If the application is running in the user's own context, then it can only do what the user can do. The corollary of this, often overlooked, is that anything that the application can do, the user can do.
So there's not really any point in worrying too much about whether a button on such an application is "really" disabled or not. The user can always find another way to do whatever the button was going to do anyway. (This might be by using a registry editor, obtaining another application with the same functionality, or, if nothing else is convenient, they can run the application inside a debugger and force it to re-enable the button.)
The appropriate solution depends on the context:
In many cases, the most appropriate solution is to stop worrying about it. You should be able to trust your users, and if you can't, that's an HR problem, not a technical problem.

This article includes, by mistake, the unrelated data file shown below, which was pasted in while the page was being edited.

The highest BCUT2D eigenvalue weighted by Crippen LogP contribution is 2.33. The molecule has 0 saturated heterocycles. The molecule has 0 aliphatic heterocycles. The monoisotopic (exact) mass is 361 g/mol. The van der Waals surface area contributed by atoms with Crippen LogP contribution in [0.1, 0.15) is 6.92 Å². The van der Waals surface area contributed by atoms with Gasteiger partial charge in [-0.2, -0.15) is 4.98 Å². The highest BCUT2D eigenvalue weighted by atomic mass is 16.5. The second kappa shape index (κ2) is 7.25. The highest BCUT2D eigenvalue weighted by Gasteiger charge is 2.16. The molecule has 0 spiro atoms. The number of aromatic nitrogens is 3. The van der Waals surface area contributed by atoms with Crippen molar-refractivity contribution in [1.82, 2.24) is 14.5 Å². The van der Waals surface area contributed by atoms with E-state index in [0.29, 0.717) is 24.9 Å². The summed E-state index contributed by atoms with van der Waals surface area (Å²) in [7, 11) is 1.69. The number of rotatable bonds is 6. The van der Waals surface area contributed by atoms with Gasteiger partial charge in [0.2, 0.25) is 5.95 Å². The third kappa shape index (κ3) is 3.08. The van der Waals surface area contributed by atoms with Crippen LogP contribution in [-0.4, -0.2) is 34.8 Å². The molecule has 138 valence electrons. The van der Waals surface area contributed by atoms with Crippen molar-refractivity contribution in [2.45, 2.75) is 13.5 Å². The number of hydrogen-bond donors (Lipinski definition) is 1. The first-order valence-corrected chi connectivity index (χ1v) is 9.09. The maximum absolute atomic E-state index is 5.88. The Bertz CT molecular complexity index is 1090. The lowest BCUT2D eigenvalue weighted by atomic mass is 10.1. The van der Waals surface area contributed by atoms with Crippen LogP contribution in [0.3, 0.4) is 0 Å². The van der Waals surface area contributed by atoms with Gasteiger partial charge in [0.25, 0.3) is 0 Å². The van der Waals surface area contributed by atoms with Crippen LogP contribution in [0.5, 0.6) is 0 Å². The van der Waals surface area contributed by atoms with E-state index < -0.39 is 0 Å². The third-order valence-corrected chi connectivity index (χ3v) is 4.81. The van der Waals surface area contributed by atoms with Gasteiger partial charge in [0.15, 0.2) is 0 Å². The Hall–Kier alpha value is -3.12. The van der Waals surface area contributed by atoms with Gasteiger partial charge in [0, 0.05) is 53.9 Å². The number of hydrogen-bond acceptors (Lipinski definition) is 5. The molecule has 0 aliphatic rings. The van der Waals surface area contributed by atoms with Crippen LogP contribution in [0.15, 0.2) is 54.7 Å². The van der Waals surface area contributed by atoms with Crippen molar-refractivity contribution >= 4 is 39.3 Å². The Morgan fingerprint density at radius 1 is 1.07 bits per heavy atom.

If the application is providing an interface to something running in a higher context, such as, for example, the front end for anti-virus software, then the security decisions (is the user allowed to do this?) should be happening at the back end. That is, the security decisions need to be taken by code that isn't in the user's control.
If you're a system administrator trying to lock down a kiosk machine - a machine that is going to be used by untrusted users, typically using a single guest account of some sort - then you use AppLocker or Software Restriction Policy to define which applications the user is allowed to run. Since Enabler and TurnItOn won't be on your list, the user won't be able to run them to bypass your security policy.